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Compensation for adverse action (disability)

A worker with a heart condition has won an adverse action verdict against a company which argued that his departure from the company was by mutual agreement. The Federal Court rejected the argument (which was made curiously and if I may say so dangerously in a no case to answer submission on the basis that there had been no dismissal with the company electing not to give evidence thus exposing itself to the full force of the reverse onus of proof implications), instead concluding that the company gave the employee a fait accompli.

This was hardly a surprising finding given that the letter which initiated the employee’s fate read “Due to the fact that your job with us involves strenuous climbing and often high risk work, we are unable to let you continue this function for OH&S reasons and feel that it would be in our mutual interest for you to get work that is less strenuous and not likely to cause a repeat of the problem. With this in mind, and having no immediate alternative to offer you, we would reluctantly ask you to look for alternative employment.”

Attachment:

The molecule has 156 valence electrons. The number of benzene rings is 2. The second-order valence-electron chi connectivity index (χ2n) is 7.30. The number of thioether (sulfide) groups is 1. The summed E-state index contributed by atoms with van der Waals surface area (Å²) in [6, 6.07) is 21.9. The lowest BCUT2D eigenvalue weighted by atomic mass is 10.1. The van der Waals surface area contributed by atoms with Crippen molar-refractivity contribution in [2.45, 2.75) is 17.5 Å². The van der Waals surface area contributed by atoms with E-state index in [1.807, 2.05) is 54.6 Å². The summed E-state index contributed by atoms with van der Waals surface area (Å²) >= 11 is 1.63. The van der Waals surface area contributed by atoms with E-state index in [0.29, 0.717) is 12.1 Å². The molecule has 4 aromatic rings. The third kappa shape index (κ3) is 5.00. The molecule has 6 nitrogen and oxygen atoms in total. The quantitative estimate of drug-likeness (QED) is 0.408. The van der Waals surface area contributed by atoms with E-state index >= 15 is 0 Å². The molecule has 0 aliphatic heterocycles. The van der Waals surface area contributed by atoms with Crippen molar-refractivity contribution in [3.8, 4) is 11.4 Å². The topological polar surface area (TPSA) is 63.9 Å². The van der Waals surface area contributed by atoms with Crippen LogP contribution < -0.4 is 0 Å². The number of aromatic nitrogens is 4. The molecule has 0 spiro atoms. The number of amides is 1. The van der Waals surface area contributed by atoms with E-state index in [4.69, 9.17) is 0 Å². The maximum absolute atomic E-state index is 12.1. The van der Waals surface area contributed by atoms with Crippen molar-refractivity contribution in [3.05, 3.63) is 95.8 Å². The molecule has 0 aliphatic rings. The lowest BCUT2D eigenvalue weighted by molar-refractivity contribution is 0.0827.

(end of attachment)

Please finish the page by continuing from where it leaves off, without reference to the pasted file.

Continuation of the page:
Thus the court found that the worker had been the subject of adverse action under sec 351 because he had a disability.

The court’s approach to the assessment of compensation was interesting. It decided that since the company could have lawfully brought the employment to an end with notice of pay in lieu under s.117 if it had waited for a proper medical assessment, the award of compensation should be limited to about that value and that the civil penalty should also be low due to the company having no record of a “longstanding and contumelious disregard of employees’ entitlements or underpayment of wages over a long period of time”.

Heriot v Sayfa Systems Pty Ltd (2014) FCCA 1622 and No 2 (2014) FCCA 1627.

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